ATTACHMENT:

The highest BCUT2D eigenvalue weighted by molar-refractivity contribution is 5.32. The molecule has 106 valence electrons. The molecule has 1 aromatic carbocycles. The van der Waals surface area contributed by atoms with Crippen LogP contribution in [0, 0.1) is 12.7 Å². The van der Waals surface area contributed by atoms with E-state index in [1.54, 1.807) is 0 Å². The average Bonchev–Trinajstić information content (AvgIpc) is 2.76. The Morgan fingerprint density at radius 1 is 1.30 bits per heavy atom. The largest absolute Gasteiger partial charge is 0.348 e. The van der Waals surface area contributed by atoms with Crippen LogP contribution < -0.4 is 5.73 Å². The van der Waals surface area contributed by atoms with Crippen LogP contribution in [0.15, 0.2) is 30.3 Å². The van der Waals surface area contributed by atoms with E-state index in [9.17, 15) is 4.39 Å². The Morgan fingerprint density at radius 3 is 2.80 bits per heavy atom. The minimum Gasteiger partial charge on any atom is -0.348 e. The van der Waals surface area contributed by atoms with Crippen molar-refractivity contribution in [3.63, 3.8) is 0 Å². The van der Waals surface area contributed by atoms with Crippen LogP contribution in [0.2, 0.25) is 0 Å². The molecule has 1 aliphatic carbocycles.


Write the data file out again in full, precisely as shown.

The highest BCUT2D eigenvalue weighted by molar-refractivity contribution is 5.32. The molecule has 106 valence electrons. The molecule has 1 aromatic carbocycles. The van der Waals surface area contributed by atoms with Crippen LogP contribution in [0, 0.1) is 12.7 Å². The van der Waals surface area contributed by atoms with E-state index in [1.54, 1.807) is 0 Å². The average Bonchev–Trinajstić information content (AvgIpc) is 2.76. The Morgan fingerprint density at radius 1 is 1.30 bits per heavy atom. The largest absolute Gasteiger partial charge is 0.348 e. The van der Waals surface area contributed by atoms with Crippen LogP contribution < -0.4 is 5.73 Å². The van der Waals surface area contributed by atoms with Crippen LogP contribution in [0.15, 0.2) is 30.3 Å². The van der Waals surface area contributed by atoms with E-state index in [9.17, 15) is 4.39 Å². The Morgan fingerprint density at radius 3 is 2.80 bits per heavy atom. The minimum Gasteiger partial charge on any atom is -0.348 e. The van der Waals surface area contributed by atoms with Crippen molar-refractivity contribution in [3.63, 3.8) is 0 Å². The van der Waals surface area contributed by atoms with Crippen LogP contribution in [0.2, 0.25) is 0 Å². The molecule has 1 aliphatic carbocycles.